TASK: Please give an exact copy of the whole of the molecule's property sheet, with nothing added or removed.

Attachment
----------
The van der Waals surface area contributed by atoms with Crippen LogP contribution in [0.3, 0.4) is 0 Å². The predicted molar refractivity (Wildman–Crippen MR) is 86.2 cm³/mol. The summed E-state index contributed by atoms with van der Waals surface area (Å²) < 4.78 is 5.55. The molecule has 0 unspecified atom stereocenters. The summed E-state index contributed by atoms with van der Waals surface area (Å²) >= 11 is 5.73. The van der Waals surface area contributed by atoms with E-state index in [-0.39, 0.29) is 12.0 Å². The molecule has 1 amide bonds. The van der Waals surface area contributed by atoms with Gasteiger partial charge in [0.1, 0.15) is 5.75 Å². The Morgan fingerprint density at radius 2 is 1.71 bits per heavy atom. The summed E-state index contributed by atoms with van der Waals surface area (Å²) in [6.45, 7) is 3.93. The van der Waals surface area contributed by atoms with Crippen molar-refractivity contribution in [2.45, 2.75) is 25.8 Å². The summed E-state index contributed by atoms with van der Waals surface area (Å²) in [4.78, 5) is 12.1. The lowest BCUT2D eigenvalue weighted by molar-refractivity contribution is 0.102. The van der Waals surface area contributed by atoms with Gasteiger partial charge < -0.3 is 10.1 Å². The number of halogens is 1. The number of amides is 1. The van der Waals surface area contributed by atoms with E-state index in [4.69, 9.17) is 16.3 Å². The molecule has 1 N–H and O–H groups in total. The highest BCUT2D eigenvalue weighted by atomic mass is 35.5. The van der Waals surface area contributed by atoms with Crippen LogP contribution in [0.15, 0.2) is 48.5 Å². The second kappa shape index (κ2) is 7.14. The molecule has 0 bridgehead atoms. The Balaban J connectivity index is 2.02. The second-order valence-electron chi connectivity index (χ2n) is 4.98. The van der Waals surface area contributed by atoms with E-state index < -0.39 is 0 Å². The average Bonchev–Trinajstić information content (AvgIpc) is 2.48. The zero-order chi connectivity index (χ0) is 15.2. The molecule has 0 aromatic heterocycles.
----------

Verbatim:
The van der Waals surface area contributed by atoms with Crippen LogP contribution in [0.3, 0.4) is 0 Å². The predicted molar refractivity (Wildman–Crippen MR) is 86.2 cm³/mol. The summed E-state index contributed by atoms with van der Waals surface area (Å²) < 4.78 is 5.55. The molecule has 0 unspecified atom stereocenters. The summed E-state index contributed by atoms with van der Waals surface area (Å²) >= 11 is 5.73. The van der Waals surface area contributed by atoms with E-state index in [-0.39, 0.29) is 12.0 Å². The molecule has 1 amide bonds. The van der Waals surface area contributed by atoms with Gasteiger partial charge in [0.1, 0.15) is 5.75 Å². The Morgan fingerprint density at radius 2 is 1.71 bits per heavy atom. The summed E-state index contributed by atoms with van der Waals surface area (Å²) in [6.45, 7) is 3.93. The van der Waals surface area contributed by atoms with Crippen molar-refractivity contribution in [2.45, 2.75) is 25.8 Å². The summed E-state index contributed by atoms with van der Waals surface area (Å²) in [4.78, 5) is 12.1. The lowest BCUT2D eigenvalue weighted by molar-refractivity contribution is 0.102. The van der Waals surface area contributed by atoms with Gasteiger partial charge < -0.3 is 10.1 Å². The number of halogens is 1. The number of amides is 1. The van der Waals surface area contributed by atoms with E-state index in [4.69, 9.17) is 16.3 Å². The molecule has 1 N–H and O–H groups in total. The highest BCUT2D eigenvalue weighted by atomic mass is 35.5. The van der Waals surface area contributed by atoms with Crippen LogP contribution in [0.15, 0.2) is 48.5 Å². The second kappa shape index (κ2) is 7.14. The molecule has 0 bridgehead atoms. The Balaban J connectivity index is 2.02. The second-order valence-electron chi connectivity index (χ2n) is 4.98. The van der Waals surface area contributed by atoms with E-state index < -0.39 is 0 Å². The average Bonchev–Trinajstić information content (AvgIpc) is 2.48. The zero-order chi connectivity index (χ0) is 15.2. The molecule has 0 aromatic heterocycles.